During the month of July, we are focusing on debunking diets at Healthoholics. This week we’re covering another current popular diet — Intermittent Fasting.
What is Intermittent Fasting?
Intermittent fasting is an eating pattern, or diet, that includes periods of extended fasting. In short, that means no food for 16 hours (or longer in some cases). These “fasts” can be daily or weekly, depending on an individual’s needs and goals. “Breakfast” is a word that we are all familiar with, and when you examine the word, it literally is a meal which ‘breaks’ an overnight ‘fast’. Our bodies are used to fasting in shorter time periods, while asleep, but intermittent fasting plays on this pattern and increases the duration of the overnight fast to also include day time hours without food.
Though this is a “diet” it does not necessarily mean that everyone following an intermittent fasting diet is using it to lose weight. While, yes, this diet can help some patients break through weight loss plateaus, it also bolsters a number of other health benefits, and can be useful for some health conditions.
How Intermittent Fasting Works:
During the “fast” the body burns through food sourced whole sugars – called carbohydrates (such as those from vegetables, fruits, whole grains and fibre). These healthy forms of carbohydrates (made of primarily glucose) are the main fuel source for your muscles, organs, your brain and all of life’s activities. During a fast, stored carbohydrates from muscles and the liver supply the body with energy and glycogen (which is the storage form of glucose) is burned for fuel.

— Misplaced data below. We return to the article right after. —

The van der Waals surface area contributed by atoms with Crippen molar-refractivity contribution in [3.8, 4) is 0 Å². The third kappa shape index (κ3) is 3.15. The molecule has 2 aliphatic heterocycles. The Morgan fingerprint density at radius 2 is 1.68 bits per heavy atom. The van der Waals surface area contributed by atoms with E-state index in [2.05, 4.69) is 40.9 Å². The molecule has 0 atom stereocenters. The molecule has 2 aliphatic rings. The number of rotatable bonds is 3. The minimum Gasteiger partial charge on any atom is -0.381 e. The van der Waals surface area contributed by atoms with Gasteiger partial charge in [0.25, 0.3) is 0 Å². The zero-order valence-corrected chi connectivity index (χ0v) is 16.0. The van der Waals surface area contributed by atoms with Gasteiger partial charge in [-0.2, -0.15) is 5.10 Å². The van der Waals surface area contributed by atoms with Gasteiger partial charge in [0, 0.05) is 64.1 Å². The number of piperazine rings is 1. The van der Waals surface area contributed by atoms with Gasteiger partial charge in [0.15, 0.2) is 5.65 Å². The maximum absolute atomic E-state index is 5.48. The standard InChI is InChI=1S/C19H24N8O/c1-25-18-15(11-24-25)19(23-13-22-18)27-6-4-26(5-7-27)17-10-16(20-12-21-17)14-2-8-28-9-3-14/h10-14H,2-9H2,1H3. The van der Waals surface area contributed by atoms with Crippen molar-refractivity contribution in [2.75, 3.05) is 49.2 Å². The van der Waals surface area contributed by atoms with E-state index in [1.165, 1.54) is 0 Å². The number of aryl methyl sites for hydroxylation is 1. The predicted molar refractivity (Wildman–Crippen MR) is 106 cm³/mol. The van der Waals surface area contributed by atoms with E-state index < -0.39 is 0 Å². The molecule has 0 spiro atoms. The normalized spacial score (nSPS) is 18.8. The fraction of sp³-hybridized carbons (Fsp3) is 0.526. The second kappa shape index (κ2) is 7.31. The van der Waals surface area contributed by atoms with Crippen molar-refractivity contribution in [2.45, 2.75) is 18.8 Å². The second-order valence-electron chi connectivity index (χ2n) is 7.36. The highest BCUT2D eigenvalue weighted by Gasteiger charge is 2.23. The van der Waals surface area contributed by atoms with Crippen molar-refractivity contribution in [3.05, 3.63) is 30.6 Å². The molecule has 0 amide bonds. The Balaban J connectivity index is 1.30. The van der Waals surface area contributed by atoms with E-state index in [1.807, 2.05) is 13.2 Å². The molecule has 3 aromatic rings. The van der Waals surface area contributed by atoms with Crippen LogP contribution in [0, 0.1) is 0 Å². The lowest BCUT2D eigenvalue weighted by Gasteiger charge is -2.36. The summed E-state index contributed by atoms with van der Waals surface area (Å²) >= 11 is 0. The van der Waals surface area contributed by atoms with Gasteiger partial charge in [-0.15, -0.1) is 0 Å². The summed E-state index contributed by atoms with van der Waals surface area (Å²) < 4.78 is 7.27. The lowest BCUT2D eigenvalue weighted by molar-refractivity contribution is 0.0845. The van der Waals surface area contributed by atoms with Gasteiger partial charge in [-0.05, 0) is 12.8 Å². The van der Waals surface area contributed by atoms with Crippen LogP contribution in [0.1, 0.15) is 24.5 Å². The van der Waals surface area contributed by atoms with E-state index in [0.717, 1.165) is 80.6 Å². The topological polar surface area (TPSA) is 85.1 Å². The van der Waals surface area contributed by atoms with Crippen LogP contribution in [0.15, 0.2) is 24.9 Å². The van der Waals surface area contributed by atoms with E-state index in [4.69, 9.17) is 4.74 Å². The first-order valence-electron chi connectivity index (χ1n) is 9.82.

Carbohydrate burning continues until stores run low enough and the body moves into “gluconeogenesis”, which means that the body starts to use fats for fuel, instead of carbohydrates, after a long enough period of time. This is where this diet gets good! The fat burning state is where we want patients to get! Intermittent periods of time spent in a fasted (non-fed) state is the whole premise of intermittent fasting.
To simplify things, think of your internal body as a burning campfire that requires a constant supply of hardwood to keep the fire burning. You can put a log on the fire every so often, and the fire still burns. Eating meals throughout the day keeps the inner fire burning its fuel source. When your campfire hardwood pile runs low, another fuel source is required to keep the fire burning, so now you switch to burning dried cedar branches, or maybe birch bark. This is kind of like intermittent fasting: when the supply gets low enough the body will switch to another type of fuel to keep the body running and the internal fire burning.
How To Do Intermittent Fasting:
Typically, a window between 8pm and 12 noon (16 hours) the following day you are fasting. Therefore, your first meal of the day would be at lunch time; effectively skipping breakfast. At lunchtime a large and complete meal is eaten. Small snacks, and multiple meals are eaten during the day, as the body feels hunger. All meals should be balanced, energy dense, and should ensure enough protein, fibre, and healthy fat to ensure all recommended daily intakes of essential and non-essential vitamins and minerals are being met. When you eat, you should eat well! Listening to your body and eating until you are about 75% “full”; you should not stuff yourself full.
You can still continue with your dietary preferences such as a vegetarian or vegan diet, and/or eating a gluten free diet, or wheat free diet, or eating a dairy free diet. Intermittent fasting isn’t so much about what to eat, it is about WHEN to eat. It is a fairly flexible diet, however, eating a diet high in whole and nutritious food is mandatory. You cannot eat two fast-food hamburgers and fries per day, and fast for 16 hours for this diet to be healthful and successful long term.